The Holocaust resulted in the appalling loss of millions of lives, but there was also a lesser-known tragedy – the destruction of art. A Picasso, a play by Jeffrey Hatcher, explores the personal side of the namesake artist’s legacy, as well as the human connection to art – and how it suffered during one of the most violent periods in history.
In the midst of World War II-stricken Paris, Pablo Picasso is arrested and brought underground to be interrogated about his art. Miss Fischer, a Nazi adjunct to the Ministry of Culture, must determine whether three paintings are authentic Picassos. The artist, however, soon grows wary of why a Nazi is interested in identifying his work.
Despite the ongoing violence around them, Miss Fischer’s forced austerity when analyzing Picasso is only to conceal her sympathy for him. As Picasso begins to sense her pathos, he dances his way around the duty she’s been assigned: find a Picasso to be displayed at a suspicious German exhibition, to which no other artists are invited. After pressing Miss Fischer further, Picasso learns the exhibition is actually a burning of degenerate art, with suggestive images from politics to pornography.
If you are not a fan of history, do not fear the plot’s somber undertones. The script is full of Picasso-isms. The artist proclaims, for example, that anyone given a painting drawn by him should “consider themselves made love to.” Even when portrayed as an arrogant, self-centered womanizer, Picasso has a charm one can’t help but admire.
Petrus Antonius and Linda Slade captivated the audience as they juggled their fiery roles in the two-person cast. In what is essentially a 90-minute dialogue with no intermission, Antonius and Slade accomplish the difficult task of transforming a simple back-and-forth script into a passionate cat-and-mouse encounter. The dynamic pair worked off one another’s acting style to deliver a vibrant performance.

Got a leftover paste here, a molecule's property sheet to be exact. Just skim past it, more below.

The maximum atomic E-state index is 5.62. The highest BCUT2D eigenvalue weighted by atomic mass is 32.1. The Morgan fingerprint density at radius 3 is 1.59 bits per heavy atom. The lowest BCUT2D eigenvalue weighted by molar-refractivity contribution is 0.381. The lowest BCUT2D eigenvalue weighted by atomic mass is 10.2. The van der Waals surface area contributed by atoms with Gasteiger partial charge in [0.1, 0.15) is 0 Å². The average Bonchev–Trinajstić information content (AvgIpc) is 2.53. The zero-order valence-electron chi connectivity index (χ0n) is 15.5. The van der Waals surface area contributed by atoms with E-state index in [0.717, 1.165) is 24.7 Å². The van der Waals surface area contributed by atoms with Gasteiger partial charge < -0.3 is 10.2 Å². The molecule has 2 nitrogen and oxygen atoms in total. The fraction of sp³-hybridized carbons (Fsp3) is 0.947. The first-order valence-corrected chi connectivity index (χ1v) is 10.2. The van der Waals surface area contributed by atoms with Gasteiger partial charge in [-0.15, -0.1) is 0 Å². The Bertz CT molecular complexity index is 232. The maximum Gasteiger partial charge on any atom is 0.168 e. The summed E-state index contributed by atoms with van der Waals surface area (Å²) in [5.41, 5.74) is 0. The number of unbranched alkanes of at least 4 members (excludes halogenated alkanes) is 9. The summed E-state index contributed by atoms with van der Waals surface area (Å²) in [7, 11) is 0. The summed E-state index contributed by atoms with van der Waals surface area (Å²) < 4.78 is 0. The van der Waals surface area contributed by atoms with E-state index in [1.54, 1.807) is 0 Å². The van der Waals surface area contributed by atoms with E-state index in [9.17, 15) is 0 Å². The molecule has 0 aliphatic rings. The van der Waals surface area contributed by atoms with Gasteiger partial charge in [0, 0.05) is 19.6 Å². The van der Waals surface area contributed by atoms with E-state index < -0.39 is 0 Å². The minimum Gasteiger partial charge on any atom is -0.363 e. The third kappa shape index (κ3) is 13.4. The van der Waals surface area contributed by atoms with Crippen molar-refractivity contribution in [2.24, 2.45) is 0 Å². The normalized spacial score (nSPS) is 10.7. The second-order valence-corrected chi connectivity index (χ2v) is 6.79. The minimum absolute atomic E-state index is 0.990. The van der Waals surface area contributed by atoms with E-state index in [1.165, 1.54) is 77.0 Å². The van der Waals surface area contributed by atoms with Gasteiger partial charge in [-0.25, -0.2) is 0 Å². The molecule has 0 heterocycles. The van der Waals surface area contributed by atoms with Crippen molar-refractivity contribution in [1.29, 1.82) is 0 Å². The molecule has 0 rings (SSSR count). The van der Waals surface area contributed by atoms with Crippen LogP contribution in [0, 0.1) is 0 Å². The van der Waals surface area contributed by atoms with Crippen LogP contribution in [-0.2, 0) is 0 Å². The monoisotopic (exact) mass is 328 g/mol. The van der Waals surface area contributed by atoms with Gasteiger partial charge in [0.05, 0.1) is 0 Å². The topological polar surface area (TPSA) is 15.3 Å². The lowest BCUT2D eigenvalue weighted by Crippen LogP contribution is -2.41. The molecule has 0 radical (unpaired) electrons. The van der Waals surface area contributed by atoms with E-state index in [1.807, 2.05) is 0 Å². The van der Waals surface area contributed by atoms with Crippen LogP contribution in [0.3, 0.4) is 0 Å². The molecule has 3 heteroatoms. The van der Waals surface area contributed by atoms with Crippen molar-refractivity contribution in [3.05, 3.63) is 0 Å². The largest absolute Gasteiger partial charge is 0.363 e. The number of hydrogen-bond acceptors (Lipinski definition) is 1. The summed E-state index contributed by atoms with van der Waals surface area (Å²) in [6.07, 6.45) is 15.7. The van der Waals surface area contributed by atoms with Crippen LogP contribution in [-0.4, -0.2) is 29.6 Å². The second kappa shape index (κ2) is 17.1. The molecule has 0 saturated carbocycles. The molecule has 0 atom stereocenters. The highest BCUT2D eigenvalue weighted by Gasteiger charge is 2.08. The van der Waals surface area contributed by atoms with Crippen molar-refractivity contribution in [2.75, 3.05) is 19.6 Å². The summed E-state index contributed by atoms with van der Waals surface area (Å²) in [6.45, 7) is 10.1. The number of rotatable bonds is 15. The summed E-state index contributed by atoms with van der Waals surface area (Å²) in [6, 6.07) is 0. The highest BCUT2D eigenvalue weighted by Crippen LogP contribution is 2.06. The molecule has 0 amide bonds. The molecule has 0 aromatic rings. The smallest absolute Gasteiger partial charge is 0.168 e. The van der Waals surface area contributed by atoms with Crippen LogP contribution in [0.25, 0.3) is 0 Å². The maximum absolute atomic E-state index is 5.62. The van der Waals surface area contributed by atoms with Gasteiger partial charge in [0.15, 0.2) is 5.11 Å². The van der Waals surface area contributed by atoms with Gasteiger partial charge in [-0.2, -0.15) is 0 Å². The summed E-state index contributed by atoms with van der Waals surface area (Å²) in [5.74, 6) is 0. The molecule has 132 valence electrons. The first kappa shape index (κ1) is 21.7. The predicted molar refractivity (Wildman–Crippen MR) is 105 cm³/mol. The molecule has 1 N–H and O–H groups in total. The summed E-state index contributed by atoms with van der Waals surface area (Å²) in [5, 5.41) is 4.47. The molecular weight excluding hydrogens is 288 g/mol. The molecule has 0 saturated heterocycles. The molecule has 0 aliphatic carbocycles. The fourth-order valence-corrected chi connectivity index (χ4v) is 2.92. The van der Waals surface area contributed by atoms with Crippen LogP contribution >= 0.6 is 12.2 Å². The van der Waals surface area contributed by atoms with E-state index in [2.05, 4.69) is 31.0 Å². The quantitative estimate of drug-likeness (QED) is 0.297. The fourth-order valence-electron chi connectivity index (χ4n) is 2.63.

“You are only as good as the actor you play opposite,” said Slade after 2 1/2 weeks of rehearsing together. She said that trying to make oneself a star in a performance where the spotlight must be shared is pointless.
A Picasso appears to have been made for the Gorilla Theatre. It looks like a warehouse from the outside and has only seven rows of seating that embrace the stage. With the play’s setting in the dark catacombs of Paris, the theater adds to the enclosed, prison-like feel of the set.
According to Slade, the greatest challenges of working in such a small space are projecting your voice to viewers across the room, stage blocking – movement on stage - and making sure your back never faces the audience.
With stuffed and wooden gorilla décor in the lobby, the theater is a charming venue located near Legends Field, just off of Dale Mabry Highway and Dr. Martin Luther King Jr. Boulevard. Its name came from co-founder Aubrey Hampton who said, “Living theatre, like the gorilla, is an endangered species.”
A Picasso runs until Feb. 3, and discounts are offered to USF students. For more information about the show, prices and location, visit Gorilla Theatre’s Web site at gorilla-theatre.com.